Deprecated: Automatic conversion of false to array is deprecated in /home/dh_szde4f/ndiwano.com/wp-content/plugins/taskbot/includes/functions.php on line 55
How Many Sentences Should a Paragraph Really Have? - Ndiwano
Loading...

How Many Sentences Should a Paragraph Really Have?

Writing rules were made for a reason. They’re also meant to be broken. You probably remember teachers bombarding you with grammar rules throughout school, only to hear them also marvel at the famous authors who broke those rules.

If you’re writing a blog, an article, or a novel, you may wonder what the rules are for the number of sentences in a paragraph. This article will discuss why the answer is debatable.

You can skip to any section of this article using the jump links below.

  • How many sentences should a paragraph have?
  • When to write shorter paragraphs
  • When to write longer paragraphs
  • Paragraphing suggestions

How many sentences should a paragraph have?

You may have been taught a general rule for the length of a paragraph in high school. Many teachers, and even college writing labs, claim that a good rule of thumb is that paragraphs should be three to five sentences, which is typically around 75 to 160 words.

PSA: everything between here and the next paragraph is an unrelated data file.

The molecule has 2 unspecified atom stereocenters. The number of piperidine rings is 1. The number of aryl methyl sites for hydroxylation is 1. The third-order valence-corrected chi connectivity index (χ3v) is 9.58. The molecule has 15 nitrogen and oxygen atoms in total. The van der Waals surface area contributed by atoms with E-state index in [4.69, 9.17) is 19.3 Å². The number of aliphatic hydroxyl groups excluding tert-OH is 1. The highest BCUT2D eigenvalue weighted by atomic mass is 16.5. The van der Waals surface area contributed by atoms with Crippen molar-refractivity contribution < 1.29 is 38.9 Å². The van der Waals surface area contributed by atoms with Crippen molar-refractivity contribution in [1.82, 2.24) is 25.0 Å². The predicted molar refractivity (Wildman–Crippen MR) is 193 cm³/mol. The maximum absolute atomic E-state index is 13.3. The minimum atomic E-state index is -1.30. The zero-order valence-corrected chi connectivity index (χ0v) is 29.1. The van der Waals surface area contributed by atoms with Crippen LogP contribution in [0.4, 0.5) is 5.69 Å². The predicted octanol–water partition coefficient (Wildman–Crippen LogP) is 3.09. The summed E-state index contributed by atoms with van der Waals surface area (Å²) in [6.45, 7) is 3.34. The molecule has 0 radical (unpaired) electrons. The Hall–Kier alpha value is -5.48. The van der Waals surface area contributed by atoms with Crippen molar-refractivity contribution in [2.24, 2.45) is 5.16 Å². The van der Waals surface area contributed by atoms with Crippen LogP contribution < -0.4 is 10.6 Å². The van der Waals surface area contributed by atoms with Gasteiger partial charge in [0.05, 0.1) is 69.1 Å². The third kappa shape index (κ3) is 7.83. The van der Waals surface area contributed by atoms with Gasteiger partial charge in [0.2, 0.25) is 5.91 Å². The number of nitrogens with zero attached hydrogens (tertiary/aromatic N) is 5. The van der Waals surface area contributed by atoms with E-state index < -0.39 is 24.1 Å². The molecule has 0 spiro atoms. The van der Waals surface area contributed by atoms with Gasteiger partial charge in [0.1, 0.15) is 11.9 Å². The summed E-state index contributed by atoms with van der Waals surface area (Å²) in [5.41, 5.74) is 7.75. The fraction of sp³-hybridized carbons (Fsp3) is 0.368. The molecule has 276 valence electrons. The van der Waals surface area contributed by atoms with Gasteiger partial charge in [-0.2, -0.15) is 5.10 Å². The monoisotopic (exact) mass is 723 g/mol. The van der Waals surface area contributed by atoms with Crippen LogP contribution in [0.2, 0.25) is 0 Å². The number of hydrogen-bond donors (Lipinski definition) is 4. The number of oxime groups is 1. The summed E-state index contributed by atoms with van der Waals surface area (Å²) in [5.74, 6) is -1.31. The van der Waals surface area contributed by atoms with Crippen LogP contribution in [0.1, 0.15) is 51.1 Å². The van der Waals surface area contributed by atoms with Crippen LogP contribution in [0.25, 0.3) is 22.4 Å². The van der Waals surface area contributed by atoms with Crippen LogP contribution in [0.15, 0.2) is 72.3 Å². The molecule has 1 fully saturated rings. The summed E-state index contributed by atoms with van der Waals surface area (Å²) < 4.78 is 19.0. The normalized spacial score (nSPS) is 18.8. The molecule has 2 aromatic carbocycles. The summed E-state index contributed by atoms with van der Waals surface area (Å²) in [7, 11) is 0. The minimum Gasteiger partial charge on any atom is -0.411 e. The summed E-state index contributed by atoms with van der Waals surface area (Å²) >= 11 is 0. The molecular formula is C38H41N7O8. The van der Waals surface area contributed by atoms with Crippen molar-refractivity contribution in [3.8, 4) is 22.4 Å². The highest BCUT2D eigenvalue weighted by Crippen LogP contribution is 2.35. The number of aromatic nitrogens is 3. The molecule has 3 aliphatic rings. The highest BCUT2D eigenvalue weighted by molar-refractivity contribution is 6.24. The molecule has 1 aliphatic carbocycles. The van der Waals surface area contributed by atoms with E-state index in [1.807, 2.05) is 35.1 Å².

But if you read almost any novel, blog, or magazine, you’re bound to see that rule broken. Your favorite author might write one-sentence paragraphs or paragraphs that take up half a page. In the real world, there’s no exact number of sentences that every paragraph needs.

That doesn’t mean you shouldn’t listen to your teachers. There’s a reason they want you to pay attention to the length of your paragraphs: They’re trying to teach you how to structure your ideas.

Your educators likely asked you to begin paragraphs with a topic sentence, end them with a concluding sentence, and include a few sentences in between supporting your idea. Teaching paragraph structure in this way helps you organize your ideas, but not every writer follows the formula and not every genre needs it.

Think about the last time you read a book. Did you ever stop to count a group of sentences in a paragraph? Probably not, because the exact number of sentences doesn’t matter. Some paragraphs are long and some paragraphs are short. What’s important is readability. A good paragraph is focused on one idea or main point and gets its message across clearly.

When to write shorter paragraphs

Shorter paragraphs are usually around two or three sentences. Bloggers, copywriters, journalists, and other commercial writers use shorter paragraphs to keep their readers’ attention.

Short paragraphs are concise and to the point. They’re easier to read or skim than long ones. Commercial writers will even use subheadings to split up information further. Long walls of connected text can be daunting to a reader, especially if the reader is looking for specific information.

That’s why e-commerce websites use short paragraphs and keep the information on their pages sparse. Online writing is extremely concise.

Just look at the paragraphs in this article.